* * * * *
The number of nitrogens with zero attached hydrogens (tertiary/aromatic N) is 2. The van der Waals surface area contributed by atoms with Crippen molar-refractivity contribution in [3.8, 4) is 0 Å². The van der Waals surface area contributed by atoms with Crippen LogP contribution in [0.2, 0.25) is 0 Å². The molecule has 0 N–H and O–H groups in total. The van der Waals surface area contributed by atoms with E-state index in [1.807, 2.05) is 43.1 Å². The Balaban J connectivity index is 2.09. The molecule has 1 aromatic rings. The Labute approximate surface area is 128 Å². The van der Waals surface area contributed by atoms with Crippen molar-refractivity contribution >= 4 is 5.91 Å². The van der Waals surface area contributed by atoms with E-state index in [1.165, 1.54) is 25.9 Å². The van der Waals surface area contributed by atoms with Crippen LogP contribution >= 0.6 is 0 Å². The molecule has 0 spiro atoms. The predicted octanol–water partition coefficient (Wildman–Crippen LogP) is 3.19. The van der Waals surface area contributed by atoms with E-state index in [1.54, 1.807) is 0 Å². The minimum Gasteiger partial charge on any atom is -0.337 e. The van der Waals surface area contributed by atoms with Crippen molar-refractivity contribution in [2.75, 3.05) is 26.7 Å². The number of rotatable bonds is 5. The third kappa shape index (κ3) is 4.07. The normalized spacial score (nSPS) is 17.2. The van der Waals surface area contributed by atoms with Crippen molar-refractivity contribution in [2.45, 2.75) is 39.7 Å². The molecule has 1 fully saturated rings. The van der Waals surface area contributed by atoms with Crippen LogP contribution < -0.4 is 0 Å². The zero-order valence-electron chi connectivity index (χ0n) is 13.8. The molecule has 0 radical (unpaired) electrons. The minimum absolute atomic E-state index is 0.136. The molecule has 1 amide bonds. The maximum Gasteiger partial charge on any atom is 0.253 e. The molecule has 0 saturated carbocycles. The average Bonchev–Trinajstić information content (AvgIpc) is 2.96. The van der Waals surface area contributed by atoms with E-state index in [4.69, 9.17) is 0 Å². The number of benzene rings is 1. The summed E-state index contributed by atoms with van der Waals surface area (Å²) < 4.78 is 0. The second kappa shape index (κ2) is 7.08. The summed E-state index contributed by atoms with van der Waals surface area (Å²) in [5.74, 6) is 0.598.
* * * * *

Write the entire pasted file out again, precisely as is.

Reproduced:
The number of nitrogens with zero attached hydrogens (tertiary/aromatic N) is 2. The van der Waals surface area contributed by atoms with Crippen molar-refractivity contribution in [3.8, 4) is 0 Å². The van der Waals surface area contributed by atoms with Crippen LogP contribution in [0.2, 0.25) is 0 Å². The molecule has 0 N–H and O–H groups in total. The van der Waals surface area contributed by atoms with E-state index in [1.807, 2.05) is 43.1 Å². The Balaban J connectivity index is 2.09. The molecule has 1 aromatic rings. The Labute approximate surface area is 128 Å². The van der Waals surface area contributed by atoms with Crippen molar-refractivity contribution >= 4 is 5.91 Å². The van der Waals surface area contributed by atoms with E-state index in [1.165, 1.54) is 25.9 Å². The van der Waals surface area contributed by atoms with Crippen LogP contribution >= 0.6 is 0 Å². The molecule has 0 spiro atoms. The predicted octanol–water partition coefficient (Wildman–Crippen LogP) is 3.19. The van der Waals surface area contributed by atoms with E-state index in [1.54, 1.807) is 0 Å². The minimum Gasteiger partial charge on any atom is -0.337 e. The van der Waals surface area contributed by atoms with Crippen molar-refractivity contribution in [2.75, 3.05) is 26.7 Å². The number of rotatable bonds is 5. The third kappa shape index (κ3) is 4.07. The normalized spacial score (nSPS) is 17.2. The van der Waals surface area contributed by atoms with Crippen molar-refractivity contribution in [2.45, 2.75) is 39.7 Å². The molecule has 1 fully saturated rings. The van der Waals surface area contributed by atoms with Crippen LogP contribution < -0.4 is 0 Å². The zero-order valence-electron chi connectivity index (χ0n) is 13.8. The molecule has 0 radical (unpaired) electrons. The minimum absolute atomic E-state index is 0.136. The molecule has 1 amide bonds. The maximum Gasteiger partial charge on any atom is 0.253 e. The molecule has 0 saturated carbocycles. The average Bonchev–Trinajstić information content (AvgIpc) is 2.96. The van der Waals surface area contributed by atoms with E-state index in [4.69, 9.17) is 0 Å². The number of benzene rings is 1. The summed E-state index contributed by atoms with van der Waals surface area (Å²) < 4.78 is 0. The second kappa shape index (κ2) is 7.08. The summed E-state index contributed by atoms with van der Waals surface area (Å²) in [5.74, 6) is 0.598.